Introduction to Types of Database
Basically databases are data warehouses. Since we also have a book store in a public library, we can assume that a database of books is a library. However, closely defined, databases are computer frameworks which store, organize, protect and supply data. A database system is referred to as a system for the management of a database or DBM.
Different Types of Database
The following types of databases are available on the market, depending on the application requirements:
1. Distribution Database
In comparison to the centralized database idea, there are inputs from the general database and the information collected from local computers. The data is not accessible in a single location and is distributed to various company sites. These sites are connected to each other through communication links that enable access to the data distributed.
A distributed database in which various parts of a database are located in different physical locations along with databases replicated and distributed between different points in a network can be imagined. Heterogeneous and homogenous are the two kinds of distribution database. Databases with the same base hardware and running on the same operating systems and applications are known as homogeneous DDBs. In different sites of the DDB defined as a heterogeneous DDB, operating systems, the underlying hardware and application procedures can be different.
2. Relational Database
Such databases are classified by a set of tables, in which data falls into a predefined classification. The table is made up of rows and columns with data input for a certain category and rows, with the example of the data identified by the category. The Structured query language is the standard interface of a relation-database user and application program. There are several basic operations which can be added to a table that enables the expansion of these databases, joining two commonly-related databases and modifying all existing applications.
3. Object Oriented Database
An object-driven database is an object-driven and relational database collection. There are different items, such as java, C++, that can be saved in a relational database using object-oriented programming languages, but object-oriented databases are suitable for these components. An object-oriented database will be organized instead of actions around objects and data instead of logic. In contrast to an alphanumeric value, for example, a multimedia record in a relational database can be a definable data object.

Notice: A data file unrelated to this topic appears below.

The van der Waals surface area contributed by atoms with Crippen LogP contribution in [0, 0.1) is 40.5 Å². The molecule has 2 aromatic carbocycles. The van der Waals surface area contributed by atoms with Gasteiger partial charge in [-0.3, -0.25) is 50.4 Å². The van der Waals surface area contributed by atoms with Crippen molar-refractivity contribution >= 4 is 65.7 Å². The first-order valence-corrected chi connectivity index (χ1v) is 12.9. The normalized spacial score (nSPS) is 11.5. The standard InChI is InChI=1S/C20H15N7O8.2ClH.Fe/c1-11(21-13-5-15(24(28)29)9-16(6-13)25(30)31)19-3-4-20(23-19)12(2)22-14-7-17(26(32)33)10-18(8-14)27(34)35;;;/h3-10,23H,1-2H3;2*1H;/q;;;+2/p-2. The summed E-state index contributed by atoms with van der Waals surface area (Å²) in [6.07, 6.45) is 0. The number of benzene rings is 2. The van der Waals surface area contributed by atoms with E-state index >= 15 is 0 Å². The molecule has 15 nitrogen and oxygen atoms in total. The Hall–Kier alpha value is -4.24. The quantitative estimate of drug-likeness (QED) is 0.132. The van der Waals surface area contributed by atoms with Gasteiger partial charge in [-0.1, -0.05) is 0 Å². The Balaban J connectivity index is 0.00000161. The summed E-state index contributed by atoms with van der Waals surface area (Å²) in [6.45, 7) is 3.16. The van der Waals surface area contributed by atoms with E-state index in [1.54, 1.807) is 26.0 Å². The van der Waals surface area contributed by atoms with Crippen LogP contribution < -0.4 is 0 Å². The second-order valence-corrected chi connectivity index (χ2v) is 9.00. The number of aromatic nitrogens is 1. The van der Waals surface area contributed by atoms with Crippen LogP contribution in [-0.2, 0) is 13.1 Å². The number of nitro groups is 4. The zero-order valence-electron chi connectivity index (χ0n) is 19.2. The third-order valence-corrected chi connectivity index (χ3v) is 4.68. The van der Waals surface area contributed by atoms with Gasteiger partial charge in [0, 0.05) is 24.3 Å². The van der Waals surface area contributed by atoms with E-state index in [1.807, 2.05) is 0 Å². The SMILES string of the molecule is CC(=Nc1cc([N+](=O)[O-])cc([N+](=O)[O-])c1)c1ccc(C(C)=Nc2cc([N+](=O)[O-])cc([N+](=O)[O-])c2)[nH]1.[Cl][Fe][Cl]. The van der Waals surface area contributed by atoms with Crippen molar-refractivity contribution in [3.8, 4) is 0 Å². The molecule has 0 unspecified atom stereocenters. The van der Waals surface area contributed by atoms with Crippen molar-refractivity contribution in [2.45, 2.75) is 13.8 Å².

4. Cloud Database
Now a day, data are actually stored in a public cloud, a hybrid cloud or a private cloud, also known as a virtual environment. A cloud database is an automated or built-in database for such a virtualized environment. A cloud service offers various advantages, including the ability to pay per user storage capacity and bandwidth and provides scalability on request, as well as high availability. In addition, a cloud platform allows companies to support enterprise applications in the delivery of software as a service.
5. Centralized Database
The data is stored centrally and users from various locations can access this data. This database includes hiring processes that help users even from a remote location to access the data. For verification and validation of end-users, various types of authentication procedures are applied, and the application processes keeping a track and record of data utilization also provide registration numbers.
6. End User Database
The end-user is generally not worried about purchases or transactions at different levels and only understands the commodity that is a program or application. It is, therefore, a collaborative database that is designed specifically for the end-user as do the managers at various levels. This database offers a list of all the details.
7. NoSQL Database
These are used for large data sets. There are certain big data performance problems that are handled effectively by relational databases, and NoSQL databases can easily address such problems. The analysis of large-size, unstructured information can be done very efficiently on several cloud virtual servers.
8. Commercial Database
These are the paid versions of the enormous databases, designed for users who wish to access the information for assistance. These databases are specific subjects and such huge information can not be maintained. Commercial links provide access to such databases.
9. Personal Database
Data is collected and stored on small and easily manageable personal computers. The data are usually used by the same company department and are viewed by a small number of individuals.
10. Operational Database
In this folder, information on a company’s operations is stored. These databases are needed for functional lines such as marketing, employee relationships, customer service, etc.
Conclusion – Types of Database
In this article we have seen different types of databases and how do they work. You can choose any type of database or combination of databases based on your requirements.
This has been a guide to Types of Database. Here we discuss the introduction and different types of database in detail. You may also have a look at the following articles to learn more –